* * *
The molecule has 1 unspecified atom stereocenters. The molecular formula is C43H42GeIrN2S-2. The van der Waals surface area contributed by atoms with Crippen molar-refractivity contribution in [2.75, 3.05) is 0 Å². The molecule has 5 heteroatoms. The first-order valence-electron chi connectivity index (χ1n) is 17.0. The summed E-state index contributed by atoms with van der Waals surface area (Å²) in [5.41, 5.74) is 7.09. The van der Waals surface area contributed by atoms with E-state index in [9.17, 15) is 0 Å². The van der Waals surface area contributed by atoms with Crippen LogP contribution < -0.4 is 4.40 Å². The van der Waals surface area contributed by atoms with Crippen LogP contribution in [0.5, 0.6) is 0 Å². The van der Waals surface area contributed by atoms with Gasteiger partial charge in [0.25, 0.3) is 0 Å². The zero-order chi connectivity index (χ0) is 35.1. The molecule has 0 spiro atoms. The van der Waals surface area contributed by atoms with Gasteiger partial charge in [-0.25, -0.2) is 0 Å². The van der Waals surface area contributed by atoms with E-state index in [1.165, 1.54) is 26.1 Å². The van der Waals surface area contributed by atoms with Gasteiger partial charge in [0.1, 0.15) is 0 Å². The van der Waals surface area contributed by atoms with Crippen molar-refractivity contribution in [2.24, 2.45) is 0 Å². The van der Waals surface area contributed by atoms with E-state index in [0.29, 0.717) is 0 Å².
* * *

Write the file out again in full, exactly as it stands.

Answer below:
The molecule has 1 unspecified atom stereocenters. The molecular formula is C43H42GeIrN2S-2. The van der Waals surface area contributed by atoms with Crippen molar-refractivity contribution in [2.75, 3.05) is 0 Å². The molecule has 5 heteroatoms. The first-order valence-electron chi connectivity index (χ1n) is 17.0. The summed E-state index contributed by atoms with van der Waals surface area (Å²) in [5.41, 5.74) is 7.09. The van der Waals surface area contributed by atoms with E-state index in [9.17, 15) is 0 Å². The van der Waals surface area contributed by atoms with Crippen LogP contribution < -0.4 is 4.40 Å². The van der Waals surface area contributed by atoms with Crippen LogP contribution in [0.5, 0.6) is 0 Å². The van der Waals surface area contributed by atoms with Gasteiger partial charge in [0.25, 0.3) is 0 Å². The zero-order chi connectivity index (χ0) is 35.1. The molecule has 0 spiro atoms. The van der Waals surface area contributed by atoms with Gasteiger partial charge in [-0.25, -0.2) is 0 Å². The van der Waals surface area contributed by atoms with E-state index in [1.165, 1.54) is 26.1 Å². The van der Waals surface area contributed by atoms with Gasteiger partial charge in [0.1, 0.15) is 0 Å². The van der Waals surface area contributed by atoms with Crippen molar-refractivity contribution in [2.24, 2.45) is 0 Å². The van der Waals surface area contributed by atoms with E-state index in [0.29, 0.717) is 0 Å².